Jumping off the corporate diving board and into the deep pool of entrepreneurship

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Imagine you’ve got a plush corporate job with a cushy salary, weeks of vacation time and all the benefits and perks you could think of. After all, you’ve worked hard climbing the coporate ladder to get to where you are now. But something just feels off. You’ve had a burning desire to do things differently, or to design that product you’ve always obsessed about. The thought of starting your own company keeps you up at night, and you’ve finally come to the conclusion that now is the time to risk it all and chase your dream. So what should you be thinking about as you prepare to take that leap of faith?

You have to truly believe in what you’re building

If you’re not feeling fire-in-the-belly passionate about what you’re about to embark on, don’t do it. Entrepreneurship, whether you’re employee number one or joining a small team, requires an incredible amount of devotion and energy. To begin with, there is no guarantee that your startup company will be around in the next few months, or even weeks. A lack of passion is a guaranteed way to shorten its lifespan even further. Remember, you’ll be asked to sell, work late, and you’ll face lots of rejection. Without a burning belief in what you’re building, you’ll fail.

Forget the prestige

If working for a prestigious company with name recognition is important to you, the startup life may not be the right fit. If you’ve been in a company for a long time, your reputation can often be tied to that of the firm you work at, so don’t be surprised if things change when you decide to leave the giant ACME Financial Services Corporation to build a better coffee maker at your startup. While some will commend you for taking the risk and putting all your chips into a company that could take off, others may look at your differently. In the end, it really doesn’t matter what others think. Follow your heart (and a healthy dose of your brain, too!) and do what feels right.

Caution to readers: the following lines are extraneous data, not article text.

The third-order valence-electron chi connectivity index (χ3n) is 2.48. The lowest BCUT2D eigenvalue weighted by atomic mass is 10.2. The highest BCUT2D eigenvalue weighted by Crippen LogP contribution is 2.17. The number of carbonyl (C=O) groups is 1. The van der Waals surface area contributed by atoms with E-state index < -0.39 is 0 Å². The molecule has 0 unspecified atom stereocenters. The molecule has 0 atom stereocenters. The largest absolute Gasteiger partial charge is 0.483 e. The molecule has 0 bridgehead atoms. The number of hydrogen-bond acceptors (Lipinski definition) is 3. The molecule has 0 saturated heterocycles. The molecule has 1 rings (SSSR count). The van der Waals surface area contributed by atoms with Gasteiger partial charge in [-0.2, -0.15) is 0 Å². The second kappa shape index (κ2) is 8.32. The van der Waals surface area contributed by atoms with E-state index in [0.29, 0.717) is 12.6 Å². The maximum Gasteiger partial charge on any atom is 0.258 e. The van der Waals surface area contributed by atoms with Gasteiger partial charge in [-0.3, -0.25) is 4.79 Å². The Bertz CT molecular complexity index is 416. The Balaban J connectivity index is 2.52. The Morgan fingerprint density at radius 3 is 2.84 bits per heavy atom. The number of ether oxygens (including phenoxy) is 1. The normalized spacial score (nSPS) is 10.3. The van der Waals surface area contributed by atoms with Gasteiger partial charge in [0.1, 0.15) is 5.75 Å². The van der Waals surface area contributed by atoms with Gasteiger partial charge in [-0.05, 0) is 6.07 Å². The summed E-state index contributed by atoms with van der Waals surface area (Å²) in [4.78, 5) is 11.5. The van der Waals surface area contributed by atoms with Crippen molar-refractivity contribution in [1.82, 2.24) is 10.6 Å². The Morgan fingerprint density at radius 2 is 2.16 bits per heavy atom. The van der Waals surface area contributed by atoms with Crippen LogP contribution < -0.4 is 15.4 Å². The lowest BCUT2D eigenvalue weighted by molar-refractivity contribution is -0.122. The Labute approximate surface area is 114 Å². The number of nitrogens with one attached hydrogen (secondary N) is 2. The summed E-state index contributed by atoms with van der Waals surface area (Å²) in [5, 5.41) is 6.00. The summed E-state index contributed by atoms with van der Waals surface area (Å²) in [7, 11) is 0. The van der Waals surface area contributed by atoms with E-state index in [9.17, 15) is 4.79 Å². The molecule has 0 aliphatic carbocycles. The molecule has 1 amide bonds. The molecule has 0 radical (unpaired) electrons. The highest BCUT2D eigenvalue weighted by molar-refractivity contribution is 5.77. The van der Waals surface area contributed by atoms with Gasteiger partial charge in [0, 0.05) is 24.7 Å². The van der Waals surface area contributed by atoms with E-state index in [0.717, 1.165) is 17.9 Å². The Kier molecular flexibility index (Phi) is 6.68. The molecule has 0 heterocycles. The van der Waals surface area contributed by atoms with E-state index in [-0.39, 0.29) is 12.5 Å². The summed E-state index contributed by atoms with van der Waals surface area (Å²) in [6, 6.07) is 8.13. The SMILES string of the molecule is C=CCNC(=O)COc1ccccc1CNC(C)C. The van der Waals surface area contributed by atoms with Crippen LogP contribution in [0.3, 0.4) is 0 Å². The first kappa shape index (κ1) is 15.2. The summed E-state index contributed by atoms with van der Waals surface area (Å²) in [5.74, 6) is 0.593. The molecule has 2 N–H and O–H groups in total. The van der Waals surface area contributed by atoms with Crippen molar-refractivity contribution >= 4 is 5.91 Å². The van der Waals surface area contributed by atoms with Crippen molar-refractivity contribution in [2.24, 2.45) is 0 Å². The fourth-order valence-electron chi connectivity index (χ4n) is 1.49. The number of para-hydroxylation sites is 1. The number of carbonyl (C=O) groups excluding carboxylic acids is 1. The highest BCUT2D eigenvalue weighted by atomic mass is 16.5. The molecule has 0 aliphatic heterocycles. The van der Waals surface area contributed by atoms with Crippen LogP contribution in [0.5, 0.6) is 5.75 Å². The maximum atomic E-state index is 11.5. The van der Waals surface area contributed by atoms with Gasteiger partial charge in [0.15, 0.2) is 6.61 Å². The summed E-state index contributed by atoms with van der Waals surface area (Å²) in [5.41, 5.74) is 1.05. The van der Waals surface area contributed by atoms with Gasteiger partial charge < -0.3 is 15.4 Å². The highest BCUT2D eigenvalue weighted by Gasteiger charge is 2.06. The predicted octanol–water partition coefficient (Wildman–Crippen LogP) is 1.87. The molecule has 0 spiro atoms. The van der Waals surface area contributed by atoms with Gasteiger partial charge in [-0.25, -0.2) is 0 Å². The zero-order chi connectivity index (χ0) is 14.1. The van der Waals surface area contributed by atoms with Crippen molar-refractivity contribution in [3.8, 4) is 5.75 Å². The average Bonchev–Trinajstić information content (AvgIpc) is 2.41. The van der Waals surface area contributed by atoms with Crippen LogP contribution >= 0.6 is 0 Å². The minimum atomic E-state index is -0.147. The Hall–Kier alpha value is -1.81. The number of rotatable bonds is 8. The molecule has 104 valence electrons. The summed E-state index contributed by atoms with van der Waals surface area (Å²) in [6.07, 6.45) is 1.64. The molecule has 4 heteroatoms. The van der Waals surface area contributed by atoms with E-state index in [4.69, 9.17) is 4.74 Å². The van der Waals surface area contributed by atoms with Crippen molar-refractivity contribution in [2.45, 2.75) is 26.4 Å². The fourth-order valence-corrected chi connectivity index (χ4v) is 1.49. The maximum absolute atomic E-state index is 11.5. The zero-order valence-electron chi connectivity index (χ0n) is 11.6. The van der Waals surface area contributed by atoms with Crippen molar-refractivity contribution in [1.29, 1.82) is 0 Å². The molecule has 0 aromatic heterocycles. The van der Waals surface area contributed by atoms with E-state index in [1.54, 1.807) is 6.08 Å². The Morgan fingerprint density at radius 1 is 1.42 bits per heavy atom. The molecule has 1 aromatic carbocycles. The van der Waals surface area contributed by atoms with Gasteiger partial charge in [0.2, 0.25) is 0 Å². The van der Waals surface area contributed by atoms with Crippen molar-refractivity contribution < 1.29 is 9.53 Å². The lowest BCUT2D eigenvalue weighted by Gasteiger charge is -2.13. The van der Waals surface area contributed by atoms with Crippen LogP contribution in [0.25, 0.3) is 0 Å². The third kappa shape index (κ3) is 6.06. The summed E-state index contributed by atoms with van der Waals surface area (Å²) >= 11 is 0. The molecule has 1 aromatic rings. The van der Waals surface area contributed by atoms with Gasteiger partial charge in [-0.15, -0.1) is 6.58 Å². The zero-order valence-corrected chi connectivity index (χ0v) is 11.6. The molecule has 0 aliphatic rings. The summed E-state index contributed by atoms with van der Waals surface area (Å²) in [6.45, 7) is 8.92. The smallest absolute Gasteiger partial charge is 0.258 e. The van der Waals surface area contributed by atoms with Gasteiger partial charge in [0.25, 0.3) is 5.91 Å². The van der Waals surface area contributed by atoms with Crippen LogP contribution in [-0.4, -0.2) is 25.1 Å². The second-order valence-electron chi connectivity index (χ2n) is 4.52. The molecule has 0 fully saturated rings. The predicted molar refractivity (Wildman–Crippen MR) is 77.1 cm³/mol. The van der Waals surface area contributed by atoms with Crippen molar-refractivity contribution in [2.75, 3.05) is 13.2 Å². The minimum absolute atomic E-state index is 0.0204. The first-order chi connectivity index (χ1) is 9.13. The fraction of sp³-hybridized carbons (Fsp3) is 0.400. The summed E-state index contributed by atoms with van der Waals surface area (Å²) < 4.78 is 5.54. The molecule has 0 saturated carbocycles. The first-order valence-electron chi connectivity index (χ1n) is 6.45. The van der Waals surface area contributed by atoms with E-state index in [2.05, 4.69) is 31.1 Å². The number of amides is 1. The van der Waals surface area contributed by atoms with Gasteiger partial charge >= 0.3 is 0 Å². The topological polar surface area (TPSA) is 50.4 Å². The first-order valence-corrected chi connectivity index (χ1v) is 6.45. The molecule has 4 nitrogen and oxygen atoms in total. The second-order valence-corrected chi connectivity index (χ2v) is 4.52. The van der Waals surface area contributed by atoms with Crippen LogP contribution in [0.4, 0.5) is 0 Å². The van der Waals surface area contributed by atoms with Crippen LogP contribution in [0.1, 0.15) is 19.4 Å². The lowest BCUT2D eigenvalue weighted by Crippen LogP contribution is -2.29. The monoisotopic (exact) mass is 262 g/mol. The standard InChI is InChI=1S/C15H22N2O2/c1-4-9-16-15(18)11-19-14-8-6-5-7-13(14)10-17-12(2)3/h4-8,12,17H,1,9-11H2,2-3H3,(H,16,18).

You still need top talent

It’s safe to say that the majority of today’s workforce does not have a high risk tolerance. More often than not, the security of a large scale corporation that can provide benefits and an almost guaranteed paycheque is just as important as how much one’s salary is. Startups aren’t for everyone, and that can make attracting top talent tough. Young companies rarely have large amounts of capital on hand for competitive salaries and benefits. Remember, you likely took a pay cut yourself by leaving the corporate world for the chance at building something amazing. So when you do find the right people who share your vision, the results speak for themselves and the synergy that comes from that can intoxicating.

Never settle

Your new company is exactly that: your company. That means you get to decide who you work with, how you work, and what you do for a living. You should never feel like you’re compromising your vision simply for the sake of a piece of business, or your morals for the sake of profit. Pivoting your business to meet the needs the market is telling you it has is one thing. But to settle for what someone else thinks you should be doing is entirely another. The former will make you successful, while the latter will erode your confidence, make you sour on the concept of entrepreneurship and make you feel like you’re working to chase someone else’s dream rather than your own.